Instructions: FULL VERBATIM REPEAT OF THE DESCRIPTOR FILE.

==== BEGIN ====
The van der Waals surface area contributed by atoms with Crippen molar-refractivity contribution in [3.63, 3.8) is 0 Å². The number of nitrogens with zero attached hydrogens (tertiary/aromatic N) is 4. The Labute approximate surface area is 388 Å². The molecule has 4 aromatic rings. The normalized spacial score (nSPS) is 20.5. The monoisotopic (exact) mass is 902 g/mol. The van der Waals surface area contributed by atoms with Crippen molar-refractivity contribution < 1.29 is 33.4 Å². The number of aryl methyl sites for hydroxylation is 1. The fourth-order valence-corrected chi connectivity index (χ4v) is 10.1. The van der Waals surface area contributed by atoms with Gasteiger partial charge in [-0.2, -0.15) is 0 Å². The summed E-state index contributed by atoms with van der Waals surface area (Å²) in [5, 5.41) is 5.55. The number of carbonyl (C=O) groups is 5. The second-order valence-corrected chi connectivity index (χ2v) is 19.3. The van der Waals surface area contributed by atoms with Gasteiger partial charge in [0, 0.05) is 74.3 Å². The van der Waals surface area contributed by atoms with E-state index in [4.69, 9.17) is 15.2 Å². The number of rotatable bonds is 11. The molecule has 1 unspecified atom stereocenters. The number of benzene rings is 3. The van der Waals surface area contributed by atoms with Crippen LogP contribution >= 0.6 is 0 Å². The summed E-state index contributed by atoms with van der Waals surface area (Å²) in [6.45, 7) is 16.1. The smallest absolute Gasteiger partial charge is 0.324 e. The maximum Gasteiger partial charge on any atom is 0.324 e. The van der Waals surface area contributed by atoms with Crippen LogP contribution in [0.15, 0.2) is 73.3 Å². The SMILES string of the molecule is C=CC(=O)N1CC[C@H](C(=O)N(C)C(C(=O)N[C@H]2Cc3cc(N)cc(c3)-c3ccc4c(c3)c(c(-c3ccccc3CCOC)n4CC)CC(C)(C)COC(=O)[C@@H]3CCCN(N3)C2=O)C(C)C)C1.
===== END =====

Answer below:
The van der Waals surface area contributed by atoms with Crippen molar-refractivity contribution in [3.63, 3.8) is 0 Å². The number of nitrogens with zero attached hydrogens (tertiary/aromatic N) is 4. The Labute approximate surface area is 388 Å². The molecule has 4 aromatic rings. The normalized spacial score (nSPS) is 20.5. The monoisotopic (exact) mass is 902 g/mol. The van der Waals surface area contributed by atoms with Crippen molar-refractivity contribution < 1.29 is 33.4 Å². The number of aryl methyl sites for hydroxylation is 1. The fourth-order valence-corrected chi connectivity index (χ4v) is 10.1. The van der Waals surface area contributed by atoms with Gasteiger partial charge in [-0.2, -0.15) is 0 Å². The summed E-state index contributed by atoms with van der Waals surface area (Å²) in [5, 5.41) is 5.55. The number of carbonyl (C=O) groups is 5. The second-order valence-corrected chi connectivity index (χ2v) is 19.3. The van der Waals surface area contributed by atoms with Gasteiger partial charge in [0, 0.05) is 74.3 Å². The van der Waals surface area contributed by atoms with E-state index in [4.69, 9.17) is 15.2 Å². The number of rotatable bonds is 11. The molecule has 1 unspecified atom stereocenters. The number of benzene rings is 3. The van der Waals surface area contributed by atoms with Crippen LogP contribution >= 0.6 is 0 Å². The summed E-state index contributed by atoms with van der Waals surface area (Å²) in [6.45, 7) is 16.1. The smallest absolute Gasteiger partial charge is 0.324 e. The maximum Gasteiger partial charge on any atom is 0.324 e. The van der Waals surface area contributed by atoms with Crippen LogP contribution in [0.15, 0.2) is 73.3 Å². The SMILES string of the molecule is C=CC(=O)N1CC[C@H](C(=O)N(C)C(C(=O)N[C@H]2Cc3cc(N)cc(c3)-c3ccc4c(c3)c(c(-c3ccccc3CCOC)n4CC)CC(C)(C)COC(=O)[C@@H]3CCCN(N3)C2=O)C(C)C)C1.